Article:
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Airbus A380 Flutter Test

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Published on Nov 11, 2009

Flutter Excitation

One of the most dangerous events that can occur in flight is a phenomena called "flutter". Flutter is an aerodynamically induced vibration of a wing, tail, or control surface that can result in total structural failure in a matter of seconds. The prediction of flutter is not a precise science and requires flight verification that flutter will not occur within the normal flight envelope.


The aerodynamic surfaces of an airplane are constructed so that they can carry the loads that are produced in flight. For example the wing must be capable of supporting the weight of the airplane as well as the additional lift produced during turning flight. The resulting wing structure can be viewed as a blade or spring extending from the fuselage. If we "tap" the spring with a hammer, it will vibrate at a frequency which relates to the stiffness of the spring. A stiff spring will vibrate at a higher frequency than a more limber spring. This frequency is known as the "natural frequency" of the spring.

Flutter will usually occur at or near the natural frequency of the structure, that is, some small aerodynamic force will cause the structure to vibrate at its natural frequency. If this small force persists at the same frequency as the natural frequency of the structure, a condition called "resonance" occurs. Under a resonant condition, the amplitude of the vibration will increase dramatically in a very short time and can cause catastrophic failure in the structure.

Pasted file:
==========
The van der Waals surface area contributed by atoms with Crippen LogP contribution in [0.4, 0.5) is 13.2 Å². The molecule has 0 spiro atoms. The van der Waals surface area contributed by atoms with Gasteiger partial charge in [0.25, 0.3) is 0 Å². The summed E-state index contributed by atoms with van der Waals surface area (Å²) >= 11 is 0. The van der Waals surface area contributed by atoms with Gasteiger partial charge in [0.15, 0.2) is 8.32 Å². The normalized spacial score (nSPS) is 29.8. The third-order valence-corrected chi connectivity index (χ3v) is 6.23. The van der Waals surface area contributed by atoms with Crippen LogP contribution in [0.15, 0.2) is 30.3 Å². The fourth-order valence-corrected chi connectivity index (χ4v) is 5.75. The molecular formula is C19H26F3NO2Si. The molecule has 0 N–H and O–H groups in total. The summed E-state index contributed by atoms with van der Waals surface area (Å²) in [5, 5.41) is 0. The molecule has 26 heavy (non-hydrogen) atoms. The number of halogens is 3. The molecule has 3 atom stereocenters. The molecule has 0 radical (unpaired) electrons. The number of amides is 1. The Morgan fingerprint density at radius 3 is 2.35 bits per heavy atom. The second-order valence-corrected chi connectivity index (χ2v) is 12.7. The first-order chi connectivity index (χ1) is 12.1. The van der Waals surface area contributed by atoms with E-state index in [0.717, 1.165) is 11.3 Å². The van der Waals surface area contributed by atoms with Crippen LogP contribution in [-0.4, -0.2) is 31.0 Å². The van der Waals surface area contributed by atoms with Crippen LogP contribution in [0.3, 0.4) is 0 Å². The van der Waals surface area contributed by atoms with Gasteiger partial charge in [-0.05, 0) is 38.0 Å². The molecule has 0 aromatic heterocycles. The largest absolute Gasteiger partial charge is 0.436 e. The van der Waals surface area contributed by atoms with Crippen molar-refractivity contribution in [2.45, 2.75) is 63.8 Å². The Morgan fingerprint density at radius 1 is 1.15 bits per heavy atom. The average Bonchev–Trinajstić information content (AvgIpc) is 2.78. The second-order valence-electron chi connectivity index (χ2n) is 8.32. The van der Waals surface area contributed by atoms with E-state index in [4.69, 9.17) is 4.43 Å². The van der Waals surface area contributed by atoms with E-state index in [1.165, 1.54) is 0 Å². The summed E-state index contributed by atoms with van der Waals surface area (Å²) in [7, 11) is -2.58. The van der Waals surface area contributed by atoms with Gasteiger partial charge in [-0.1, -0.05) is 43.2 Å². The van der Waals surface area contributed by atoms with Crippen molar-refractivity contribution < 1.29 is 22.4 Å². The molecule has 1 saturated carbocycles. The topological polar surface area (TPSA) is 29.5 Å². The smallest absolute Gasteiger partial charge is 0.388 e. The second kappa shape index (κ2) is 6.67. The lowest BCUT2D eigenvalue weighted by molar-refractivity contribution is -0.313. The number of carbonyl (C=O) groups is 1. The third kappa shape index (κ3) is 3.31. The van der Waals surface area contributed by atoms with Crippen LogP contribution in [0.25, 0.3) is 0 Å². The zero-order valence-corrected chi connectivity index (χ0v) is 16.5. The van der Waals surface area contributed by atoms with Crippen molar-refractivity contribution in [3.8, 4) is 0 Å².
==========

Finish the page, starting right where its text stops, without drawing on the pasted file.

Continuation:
The aerodynamic forces which can induce flutter are related to the dynamic pressure, or airspeed, of the airplane. If flutter-inducing forces are present they will increase as the airspeed is increased. Flutter characteristics can be explored by "tapping" the surface at progressively faster airspeeds, then watching how fast the vibrations decay or damp out. The vibrations will take longer to decay as the airspeed approaches a possible resonant condition. In this way potential flutter can be approached safely without actually reaching the resonant condition and experiencing sustained flutter.

The method for "tapping" the surface varies. On some airplanes a sharp control pulse is sufficient to excite the natural frequency of the surface. In most cases a special flutter excitation device is installed. This device will use either an aerodynamic vane or an unbalanced mass which is driven back and forth at the known natural frequency of the surface. The device is abruptly turned off and the natural damping characteristics of the vibrating surface are revealed. The analysis is similar to the frequency and damping analysis discussed under the "control pulse" maneuver, except that the structural (or flutter) frequencies are much higher.

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